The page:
• On the lazy jacks, we have 4 attachment points on each side. I added snap shackles on each of the aft 2 on each side, which we disconnect before raising the main and attach them to a cleat that we have mounted on each side of the boom near the forward end. We added knotted “tail” lines on each snap shackle to make things easier to reach and cleat off. If we expect nasty weather we reconnect them after the main is raised in case we need to douse quickly, otherwise we connect them just before dropping the main to minimize chafe. We forget once in a while and there is a bit of a fire drill but for the most case, it works well. Not only does this cut down on chafe but it also prevents hang up of the battens on the lazy jacks on the way up. Learned this lesson a few years back after “launching” a batten like a bow and arrow.
        On our last boat, we did it a little differently. We had the lazy jack lines run through blocks under the spreaders (cheek blocks on the mast work also although mast lap can be a problem) and run to cleats down low, which allowed us to “slack” the lazy jacks and pull them forward. Main issues there is to be careful locating the cleats on the mast so as to not catch the genoa sheets while tacking and there tends to be a lot of excess line to deal with down near the cleats when the lazy jacks are tight.
        We have the mayflies here in Maryland as well, but no where near what you are dealing with.

  5. Eeeeeeewwwwwww…..I believed you about the plague after photo 1, and I cringed after photo 3!

    Did they get inside too? Hope not.


    PS. I am really enjoying your blog. Thanks :-).

    • Thanks Sam. While out sailing in them we closed the salon door. But in general, it seems they don’t really want to go inside too much. A few straggles make it in but most seem content to stay on the outside, especially on the white surfaces.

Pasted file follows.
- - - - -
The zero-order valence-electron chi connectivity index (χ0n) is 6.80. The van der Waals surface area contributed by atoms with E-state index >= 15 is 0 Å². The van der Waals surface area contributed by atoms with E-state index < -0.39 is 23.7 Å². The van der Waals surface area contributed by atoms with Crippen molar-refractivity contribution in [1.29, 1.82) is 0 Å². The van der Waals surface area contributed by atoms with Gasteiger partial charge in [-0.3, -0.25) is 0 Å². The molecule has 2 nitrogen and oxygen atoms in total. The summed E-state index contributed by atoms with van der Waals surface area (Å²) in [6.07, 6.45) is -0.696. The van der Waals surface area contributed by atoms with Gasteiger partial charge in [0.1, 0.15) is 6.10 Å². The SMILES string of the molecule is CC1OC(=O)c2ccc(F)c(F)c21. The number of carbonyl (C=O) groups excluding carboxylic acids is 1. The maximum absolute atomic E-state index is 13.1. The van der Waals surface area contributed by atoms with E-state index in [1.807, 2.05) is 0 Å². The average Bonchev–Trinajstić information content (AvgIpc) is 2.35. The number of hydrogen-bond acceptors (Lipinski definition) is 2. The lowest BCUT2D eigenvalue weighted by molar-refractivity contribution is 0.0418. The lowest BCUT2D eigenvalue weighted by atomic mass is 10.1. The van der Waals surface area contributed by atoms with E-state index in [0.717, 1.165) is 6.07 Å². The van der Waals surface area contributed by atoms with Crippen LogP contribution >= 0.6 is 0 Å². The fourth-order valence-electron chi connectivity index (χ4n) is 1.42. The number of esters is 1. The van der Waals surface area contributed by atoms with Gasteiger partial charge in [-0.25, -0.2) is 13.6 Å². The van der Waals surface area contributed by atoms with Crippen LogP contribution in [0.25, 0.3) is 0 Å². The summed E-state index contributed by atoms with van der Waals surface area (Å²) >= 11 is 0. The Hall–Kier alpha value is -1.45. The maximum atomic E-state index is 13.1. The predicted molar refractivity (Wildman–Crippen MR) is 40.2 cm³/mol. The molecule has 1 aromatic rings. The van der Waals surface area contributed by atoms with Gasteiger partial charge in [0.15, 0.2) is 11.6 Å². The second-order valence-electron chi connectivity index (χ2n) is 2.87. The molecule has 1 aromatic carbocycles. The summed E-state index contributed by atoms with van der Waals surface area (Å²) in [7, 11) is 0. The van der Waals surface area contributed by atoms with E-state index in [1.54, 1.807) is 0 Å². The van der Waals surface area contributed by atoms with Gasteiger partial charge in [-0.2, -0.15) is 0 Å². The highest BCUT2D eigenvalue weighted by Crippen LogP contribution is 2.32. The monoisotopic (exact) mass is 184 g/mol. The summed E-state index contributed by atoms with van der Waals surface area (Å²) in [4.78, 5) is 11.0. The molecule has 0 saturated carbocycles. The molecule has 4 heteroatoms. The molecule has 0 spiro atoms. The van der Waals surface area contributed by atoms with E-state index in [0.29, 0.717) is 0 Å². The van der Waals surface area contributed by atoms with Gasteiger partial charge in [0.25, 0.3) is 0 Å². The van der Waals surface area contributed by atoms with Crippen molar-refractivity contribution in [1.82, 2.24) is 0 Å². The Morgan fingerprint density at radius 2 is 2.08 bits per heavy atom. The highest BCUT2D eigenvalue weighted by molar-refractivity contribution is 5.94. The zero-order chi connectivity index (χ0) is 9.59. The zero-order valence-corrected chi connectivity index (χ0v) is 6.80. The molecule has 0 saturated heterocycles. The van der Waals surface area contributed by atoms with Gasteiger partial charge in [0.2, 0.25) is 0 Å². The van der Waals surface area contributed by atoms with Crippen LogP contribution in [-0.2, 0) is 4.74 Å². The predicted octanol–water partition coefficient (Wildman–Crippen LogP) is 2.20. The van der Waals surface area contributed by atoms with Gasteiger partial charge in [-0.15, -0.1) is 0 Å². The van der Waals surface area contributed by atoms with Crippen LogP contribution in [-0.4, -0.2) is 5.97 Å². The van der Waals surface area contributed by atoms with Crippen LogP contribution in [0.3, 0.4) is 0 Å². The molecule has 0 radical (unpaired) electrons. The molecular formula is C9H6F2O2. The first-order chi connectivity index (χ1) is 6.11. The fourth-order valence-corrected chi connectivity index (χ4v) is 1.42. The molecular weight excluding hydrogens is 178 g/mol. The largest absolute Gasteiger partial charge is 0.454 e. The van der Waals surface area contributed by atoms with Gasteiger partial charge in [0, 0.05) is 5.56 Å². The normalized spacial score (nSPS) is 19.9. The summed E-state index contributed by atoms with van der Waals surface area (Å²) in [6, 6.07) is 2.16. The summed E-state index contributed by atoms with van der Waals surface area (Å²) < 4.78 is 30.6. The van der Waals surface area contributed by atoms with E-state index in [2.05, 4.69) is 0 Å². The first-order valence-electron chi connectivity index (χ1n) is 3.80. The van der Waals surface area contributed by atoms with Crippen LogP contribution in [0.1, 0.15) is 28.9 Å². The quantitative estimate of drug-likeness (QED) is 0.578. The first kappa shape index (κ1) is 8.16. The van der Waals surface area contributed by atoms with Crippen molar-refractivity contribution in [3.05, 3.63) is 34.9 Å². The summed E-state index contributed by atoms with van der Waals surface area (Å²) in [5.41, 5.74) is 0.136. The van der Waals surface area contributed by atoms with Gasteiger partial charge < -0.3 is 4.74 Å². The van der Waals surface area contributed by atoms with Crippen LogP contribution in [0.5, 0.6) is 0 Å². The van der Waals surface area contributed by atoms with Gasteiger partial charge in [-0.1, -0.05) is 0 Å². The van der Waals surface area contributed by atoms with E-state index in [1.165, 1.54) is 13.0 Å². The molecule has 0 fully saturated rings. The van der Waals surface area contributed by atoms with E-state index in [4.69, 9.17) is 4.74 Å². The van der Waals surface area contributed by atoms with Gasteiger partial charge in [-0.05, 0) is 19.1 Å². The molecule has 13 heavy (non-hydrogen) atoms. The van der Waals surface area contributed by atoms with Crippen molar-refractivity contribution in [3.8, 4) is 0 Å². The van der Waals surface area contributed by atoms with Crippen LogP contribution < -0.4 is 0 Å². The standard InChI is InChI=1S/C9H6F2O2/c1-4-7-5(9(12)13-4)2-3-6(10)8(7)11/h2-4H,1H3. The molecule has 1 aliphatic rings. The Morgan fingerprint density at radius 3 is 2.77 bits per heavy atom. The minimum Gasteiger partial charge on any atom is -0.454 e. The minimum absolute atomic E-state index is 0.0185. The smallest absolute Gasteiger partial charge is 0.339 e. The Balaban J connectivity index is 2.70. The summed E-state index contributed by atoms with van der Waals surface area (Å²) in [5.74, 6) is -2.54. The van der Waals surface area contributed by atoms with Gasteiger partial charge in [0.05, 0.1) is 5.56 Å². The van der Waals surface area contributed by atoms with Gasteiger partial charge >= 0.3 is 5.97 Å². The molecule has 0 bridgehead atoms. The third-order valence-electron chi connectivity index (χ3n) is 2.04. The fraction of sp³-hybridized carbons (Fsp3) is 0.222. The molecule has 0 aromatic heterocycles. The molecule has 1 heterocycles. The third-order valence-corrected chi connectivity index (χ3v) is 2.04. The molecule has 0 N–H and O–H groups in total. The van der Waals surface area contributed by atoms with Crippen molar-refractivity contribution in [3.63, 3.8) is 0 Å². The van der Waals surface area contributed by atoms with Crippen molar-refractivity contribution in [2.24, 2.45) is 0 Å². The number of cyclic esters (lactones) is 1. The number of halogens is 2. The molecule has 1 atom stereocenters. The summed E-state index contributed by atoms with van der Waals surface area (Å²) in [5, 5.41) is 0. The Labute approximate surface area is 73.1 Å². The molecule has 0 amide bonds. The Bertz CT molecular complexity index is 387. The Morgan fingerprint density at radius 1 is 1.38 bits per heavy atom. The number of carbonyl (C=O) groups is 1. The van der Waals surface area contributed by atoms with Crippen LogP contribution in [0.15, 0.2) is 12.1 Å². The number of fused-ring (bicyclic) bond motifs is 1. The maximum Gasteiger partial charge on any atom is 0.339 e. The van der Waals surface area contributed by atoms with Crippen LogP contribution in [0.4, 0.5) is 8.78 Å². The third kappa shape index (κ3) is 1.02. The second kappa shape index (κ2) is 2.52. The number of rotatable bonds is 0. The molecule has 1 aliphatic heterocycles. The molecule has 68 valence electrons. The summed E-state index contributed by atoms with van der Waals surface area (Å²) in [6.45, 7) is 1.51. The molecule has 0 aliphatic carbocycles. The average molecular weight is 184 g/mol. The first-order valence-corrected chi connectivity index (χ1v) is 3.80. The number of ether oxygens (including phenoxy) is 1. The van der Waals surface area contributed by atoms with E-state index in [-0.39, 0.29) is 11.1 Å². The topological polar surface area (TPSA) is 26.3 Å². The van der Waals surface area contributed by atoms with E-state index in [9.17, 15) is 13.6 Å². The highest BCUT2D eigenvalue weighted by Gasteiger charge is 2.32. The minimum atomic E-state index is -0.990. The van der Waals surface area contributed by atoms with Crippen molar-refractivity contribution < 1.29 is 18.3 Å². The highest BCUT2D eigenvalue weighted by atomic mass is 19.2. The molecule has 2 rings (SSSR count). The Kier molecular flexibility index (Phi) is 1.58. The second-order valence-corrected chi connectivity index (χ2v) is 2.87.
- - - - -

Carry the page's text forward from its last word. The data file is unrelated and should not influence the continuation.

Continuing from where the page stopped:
• I just followed the link to your blog. I’m bookmarking it so I can follow along. You have a beautiful boat.

  6. I now have the heebie jeebies. EWWW!

    I have been secretly trying to figure out which are the buggiest S Pacific islands so we can avoid them and I’ll be stocking up on REI’s “probably causes cancer, extra high DEET jungle juice”. After being eaten alive in Thailand by mosquitoes I have learned how they can kill a moment.

  7. That’s unbelievable! I’ve never seen anything like that. We call those Love-Bugs down here, because after this initial stage they start ‘hooking-up’ then you get the double wammy, so to speak. I haven’t seen too many this Spring, they must have stayed up North. At times here you can’t drive near the lakes because they are so bad. They end up getting squashed on your windshield of the car so bad you can’t see and your windshield wipers and water only make it worse. Every years someone ends up in a car accident because of them.

  8. Well, it could have been worse if they were actually what we call June bugs. They are bigger, both in size and numbers, and they are slippery and stinky! We have car accidents due to sliding on them, and the only thing anyone has figured out to do with them is compost them! Many lake shore cities, towns, and villages turn off the street lights during June bug season. They are drawn to lights. Your midges REALLY like white surfaces, but my friend who had his boat’s hull painted dark green drew his share anyway!